Want To Be A YouTube Star?

March 7, 2018

“Success” on YouTube may not translate into a living wage.

In fact, 96.5 percent of all of those trying to become YouTubers won’t make enough money off of advertising to crack the U.S. poverty line; this is according to research by Mathias Bärtl, a professor at Offenburg University of Applied Sciences in Offenburg.

Breaking into the top 3 percent of most-viewed channels could bring in advertising revenue of about $16,800 a year. That’s a bit more than the U.S. federal poverty line of $12,140 for a single person. (The guideline for a two-person household is $16,460.)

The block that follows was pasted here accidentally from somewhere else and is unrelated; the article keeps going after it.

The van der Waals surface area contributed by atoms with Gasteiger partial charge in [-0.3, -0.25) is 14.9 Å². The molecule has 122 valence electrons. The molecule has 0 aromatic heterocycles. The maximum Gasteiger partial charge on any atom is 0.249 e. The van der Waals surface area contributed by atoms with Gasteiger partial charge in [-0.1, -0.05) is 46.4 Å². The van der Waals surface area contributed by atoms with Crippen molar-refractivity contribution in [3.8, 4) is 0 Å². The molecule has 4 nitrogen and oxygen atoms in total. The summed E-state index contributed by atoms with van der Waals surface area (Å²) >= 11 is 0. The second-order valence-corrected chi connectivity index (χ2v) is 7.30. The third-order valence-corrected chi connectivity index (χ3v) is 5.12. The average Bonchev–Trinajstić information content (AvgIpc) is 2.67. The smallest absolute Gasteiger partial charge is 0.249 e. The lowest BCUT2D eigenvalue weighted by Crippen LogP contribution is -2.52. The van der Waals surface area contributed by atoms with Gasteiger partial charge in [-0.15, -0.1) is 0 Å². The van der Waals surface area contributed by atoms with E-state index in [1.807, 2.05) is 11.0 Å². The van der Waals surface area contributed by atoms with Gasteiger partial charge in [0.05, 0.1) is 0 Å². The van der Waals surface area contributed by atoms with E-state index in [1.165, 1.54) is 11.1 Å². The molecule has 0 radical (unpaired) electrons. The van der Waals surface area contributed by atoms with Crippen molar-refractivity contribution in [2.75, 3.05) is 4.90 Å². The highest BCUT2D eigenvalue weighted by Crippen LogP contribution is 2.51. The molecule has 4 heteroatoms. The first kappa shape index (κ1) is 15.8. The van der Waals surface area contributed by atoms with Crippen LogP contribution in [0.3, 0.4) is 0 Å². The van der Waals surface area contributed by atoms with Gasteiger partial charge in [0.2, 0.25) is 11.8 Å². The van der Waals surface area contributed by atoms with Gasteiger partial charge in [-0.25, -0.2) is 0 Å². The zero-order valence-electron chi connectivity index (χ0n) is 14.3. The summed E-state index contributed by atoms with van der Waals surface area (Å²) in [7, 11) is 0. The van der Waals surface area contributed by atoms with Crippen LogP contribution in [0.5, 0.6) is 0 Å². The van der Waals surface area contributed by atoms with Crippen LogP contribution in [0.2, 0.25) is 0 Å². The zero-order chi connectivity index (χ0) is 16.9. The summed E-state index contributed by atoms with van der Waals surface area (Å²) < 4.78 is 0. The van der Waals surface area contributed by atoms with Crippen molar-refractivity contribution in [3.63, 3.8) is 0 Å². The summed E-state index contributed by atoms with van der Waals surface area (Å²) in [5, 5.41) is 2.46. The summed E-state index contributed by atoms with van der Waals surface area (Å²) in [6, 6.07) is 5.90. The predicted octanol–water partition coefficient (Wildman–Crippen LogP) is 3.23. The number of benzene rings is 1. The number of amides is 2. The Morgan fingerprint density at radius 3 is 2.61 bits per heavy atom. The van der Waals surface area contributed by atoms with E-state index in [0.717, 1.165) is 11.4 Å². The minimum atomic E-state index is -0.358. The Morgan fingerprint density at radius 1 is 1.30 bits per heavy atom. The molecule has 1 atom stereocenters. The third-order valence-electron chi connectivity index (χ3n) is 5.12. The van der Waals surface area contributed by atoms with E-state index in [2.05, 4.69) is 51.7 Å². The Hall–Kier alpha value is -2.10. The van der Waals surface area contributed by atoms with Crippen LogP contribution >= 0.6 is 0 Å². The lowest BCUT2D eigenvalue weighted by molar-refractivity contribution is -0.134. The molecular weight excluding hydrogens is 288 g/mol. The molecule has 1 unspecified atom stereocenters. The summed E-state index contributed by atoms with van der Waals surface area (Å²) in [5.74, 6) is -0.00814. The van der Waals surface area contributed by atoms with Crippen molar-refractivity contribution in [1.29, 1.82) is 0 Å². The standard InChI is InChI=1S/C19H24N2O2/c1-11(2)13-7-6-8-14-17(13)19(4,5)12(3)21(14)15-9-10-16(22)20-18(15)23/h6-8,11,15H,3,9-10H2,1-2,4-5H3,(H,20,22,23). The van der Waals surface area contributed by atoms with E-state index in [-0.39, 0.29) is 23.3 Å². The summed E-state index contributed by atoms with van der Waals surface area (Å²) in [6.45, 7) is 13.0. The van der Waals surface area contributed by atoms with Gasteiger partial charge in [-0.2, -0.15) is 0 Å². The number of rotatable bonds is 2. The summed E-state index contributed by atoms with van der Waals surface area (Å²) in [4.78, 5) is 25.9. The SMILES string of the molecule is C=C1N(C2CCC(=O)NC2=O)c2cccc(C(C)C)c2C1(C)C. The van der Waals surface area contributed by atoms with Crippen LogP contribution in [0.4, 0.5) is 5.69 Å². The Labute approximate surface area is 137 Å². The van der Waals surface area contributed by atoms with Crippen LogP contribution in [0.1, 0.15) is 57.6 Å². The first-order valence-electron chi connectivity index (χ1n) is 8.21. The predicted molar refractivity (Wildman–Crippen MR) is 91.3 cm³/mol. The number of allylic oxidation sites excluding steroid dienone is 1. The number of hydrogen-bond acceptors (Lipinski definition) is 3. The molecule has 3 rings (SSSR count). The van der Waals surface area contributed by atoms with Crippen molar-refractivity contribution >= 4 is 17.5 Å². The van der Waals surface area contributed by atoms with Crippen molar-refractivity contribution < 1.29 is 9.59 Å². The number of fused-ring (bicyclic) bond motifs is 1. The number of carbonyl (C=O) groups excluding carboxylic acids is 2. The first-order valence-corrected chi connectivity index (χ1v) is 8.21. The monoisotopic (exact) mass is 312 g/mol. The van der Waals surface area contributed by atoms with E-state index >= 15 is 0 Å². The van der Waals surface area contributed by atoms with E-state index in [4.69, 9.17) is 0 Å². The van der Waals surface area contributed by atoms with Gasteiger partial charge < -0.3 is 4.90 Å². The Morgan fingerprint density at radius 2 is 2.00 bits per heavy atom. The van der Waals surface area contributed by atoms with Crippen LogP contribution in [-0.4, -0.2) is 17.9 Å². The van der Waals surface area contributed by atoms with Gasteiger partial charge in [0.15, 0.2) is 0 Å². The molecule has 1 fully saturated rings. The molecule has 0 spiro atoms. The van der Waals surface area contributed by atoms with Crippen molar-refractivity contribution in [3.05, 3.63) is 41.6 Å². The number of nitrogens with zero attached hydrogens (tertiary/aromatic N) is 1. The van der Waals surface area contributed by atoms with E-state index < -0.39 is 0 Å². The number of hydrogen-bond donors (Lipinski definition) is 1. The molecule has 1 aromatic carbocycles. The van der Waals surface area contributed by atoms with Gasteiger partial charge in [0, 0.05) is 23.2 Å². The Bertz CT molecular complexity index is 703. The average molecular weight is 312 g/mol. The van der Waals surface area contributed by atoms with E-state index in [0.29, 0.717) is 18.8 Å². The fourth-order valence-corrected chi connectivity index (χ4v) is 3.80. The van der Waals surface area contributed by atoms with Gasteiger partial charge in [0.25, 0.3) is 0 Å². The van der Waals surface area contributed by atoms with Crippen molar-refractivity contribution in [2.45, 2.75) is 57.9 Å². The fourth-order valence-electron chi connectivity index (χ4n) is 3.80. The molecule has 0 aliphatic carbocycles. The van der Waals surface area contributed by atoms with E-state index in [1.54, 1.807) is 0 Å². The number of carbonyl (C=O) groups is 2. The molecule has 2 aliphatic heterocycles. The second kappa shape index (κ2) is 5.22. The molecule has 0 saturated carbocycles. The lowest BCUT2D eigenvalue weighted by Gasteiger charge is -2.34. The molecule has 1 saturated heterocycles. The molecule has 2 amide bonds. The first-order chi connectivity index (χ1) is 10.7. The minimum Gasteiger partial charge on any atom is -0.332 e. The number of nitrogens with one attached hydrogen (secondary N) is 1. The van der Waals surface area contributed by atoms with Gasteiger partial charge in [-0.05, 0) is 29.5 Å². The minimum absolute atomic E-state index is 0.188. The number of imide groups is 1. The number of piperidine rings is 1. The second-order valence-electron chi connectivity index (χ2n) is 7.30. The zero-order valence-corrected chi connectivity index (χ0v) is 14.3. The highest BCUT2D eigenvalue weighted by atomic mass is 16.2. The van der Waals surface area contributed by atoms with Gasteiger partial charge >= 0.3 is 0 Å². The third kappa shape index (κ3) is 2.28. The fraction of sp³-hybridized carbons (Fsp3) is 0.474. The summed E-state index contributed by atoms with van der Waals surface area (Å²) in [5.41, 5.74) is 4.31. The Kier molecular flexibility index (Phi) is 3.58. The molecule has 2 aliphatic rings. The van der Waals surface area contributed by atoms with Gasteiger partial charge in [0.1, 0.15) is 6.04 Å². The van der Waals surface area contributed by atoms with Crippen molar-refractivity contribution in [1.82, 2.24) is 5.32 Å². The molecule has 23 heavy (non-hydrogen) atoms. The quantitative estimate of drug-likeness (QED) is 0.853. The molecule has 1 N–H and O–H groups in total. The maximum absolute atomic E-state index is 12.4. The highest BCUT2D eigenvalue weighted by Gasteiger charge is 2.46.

The top 3 percent of video creators of all time attracted more than 1.4 million views per month.

According to one researcher, “If you’re a series regular on a network TV show, you’re getting a good amount of money. Yet you can have half a million followers on YouTube and still be working at Starbucks.”

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